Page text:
Áurea Sian-ka’an

I was born and grew up on the Peninsula, my identity was somehow rooted to the artisans, and the traditions of this colorful region.

In 2010 I had the opportunity to work and collaborate as a product designer in a social program, alongside many artisans. This experience made me realize the loss there is today on the artisanal techniques and their anthropological language from the prehispanic years. We recognize that most of the craftsmanship of that time had mainly utilitarian and ceremonial purpose, and all natural resources were used to solve their primary necessities, they bartered products and crafts had an economical value. Nowadays, our needs have been multiplied by the immersion of industrial products and the constant global change, and these necessities are solved in another way, that why craftsmanship plays an important role in reconnecting us with our origin.  The artisans of the communities in the Yucatan Peninsula find themselves in a constant struggle to make out of their work a sustainable business for their families. All of this motivated me to do some anthropological research and rescue some of the ancestral techniques, natural resources and the identity of the Mayan culture.

Áurea Studio was founded in in 2012 as a cultural exchange as an individual (designer) and an immersion process in rituals, traditions and economic activities of the area.  Each collection is based on previous research; the creative process implies a cultural knowledge that gives sense and meaning to all the designs and shapes. “That is to say, that the conceptual and creative intention is linked to an anthropological research line that certainly is not obliged to materialize but to bring experiences”. Two years later, I define the concept of a project that not only supports socioculturally to the communities but also embodies our past and claims the roots we have pretended to forget with all the stunned industry.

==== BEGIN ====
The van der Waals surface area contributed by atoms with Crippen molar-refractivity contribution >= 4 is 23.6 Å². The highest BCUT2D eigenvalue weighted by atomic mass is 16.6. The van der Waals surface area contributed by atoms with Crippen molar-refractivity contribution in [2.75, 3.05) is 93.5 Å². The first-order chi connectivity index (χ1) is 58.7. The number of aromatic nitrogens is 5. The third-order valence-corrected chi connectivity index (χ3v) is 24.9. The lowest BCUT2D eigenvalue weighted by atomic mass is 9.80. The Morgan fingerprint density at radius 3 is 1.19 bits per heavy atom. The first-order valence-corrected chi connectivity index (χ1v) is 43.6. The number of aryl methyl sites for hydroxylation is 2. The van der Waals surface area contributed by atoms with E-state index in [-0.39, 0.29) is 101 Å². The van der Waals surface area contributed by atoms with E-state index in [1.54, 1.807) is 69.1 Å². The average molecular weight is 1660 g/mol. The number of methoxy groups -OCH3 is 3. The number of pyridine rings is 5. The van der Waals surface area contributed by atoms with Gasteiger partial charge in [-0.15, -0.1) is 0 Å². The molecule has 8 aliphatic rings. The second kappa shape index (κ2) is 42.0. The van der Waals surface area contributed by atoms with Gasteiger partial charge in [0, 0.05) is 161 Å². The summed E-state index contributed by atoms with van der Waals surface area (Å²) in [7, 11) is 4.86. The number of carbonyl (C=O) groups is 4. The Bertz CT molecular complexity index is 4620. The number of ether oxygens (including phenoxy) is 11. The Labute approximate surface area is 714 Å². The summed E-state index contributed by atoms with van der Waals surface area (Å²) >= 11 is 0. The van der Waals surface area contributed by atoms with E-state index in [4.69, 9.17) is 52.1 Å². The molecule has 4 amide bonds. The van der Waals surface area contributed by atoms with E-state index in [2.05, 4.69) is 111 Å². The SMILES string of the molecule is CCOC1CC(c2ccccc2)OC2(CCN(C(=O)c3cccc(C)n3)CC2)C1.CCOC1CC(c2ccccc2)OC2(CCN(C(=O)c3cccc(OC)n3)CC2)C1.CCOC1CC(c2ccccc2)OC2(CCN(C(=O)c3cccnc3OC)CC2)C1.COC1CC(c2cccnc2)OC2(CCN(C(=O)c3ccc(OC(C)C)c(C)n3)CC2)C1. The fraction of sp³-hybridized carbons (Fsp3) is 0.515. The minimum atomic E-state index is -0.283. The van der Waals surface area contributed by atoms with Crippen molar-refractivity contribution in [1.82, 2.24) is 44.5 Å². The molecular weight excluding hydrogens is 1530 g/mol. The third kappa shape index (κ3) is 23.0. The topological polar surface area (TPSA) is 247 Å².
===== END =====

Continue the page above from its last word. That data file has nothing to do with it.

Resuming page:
“Indigenous identity, prehispanic objects, traditional techniques and the natural resources shape the conceptual value of the brand”. Certainly, we are not looking to materialize utilitarian objects, but to reinterpret the craftsmanship through well designed and sculptural objects. 

The environmental and social responsibility is important to us, respect and preservation of the environment are controlled by UMA’s (Management Units for Wildlife Conservation). If we intend to be congruent with our thinking we must be honest and conscious starting from the selection of the materials to its commercialization, that’s why we use minimum lots to control and manage the quantity of the resource. That said, the pieces become unique and exclusive.

Over time I’ve taken development and cultural management projects, where craftsmanship takes a vital and intellectual value within the society. Currently, I’m working as a Co-Founder with Uxi Diaz (graphic designer) on a new brand called “Región”. Región portrays the nature of our resources through utilitarian objects.

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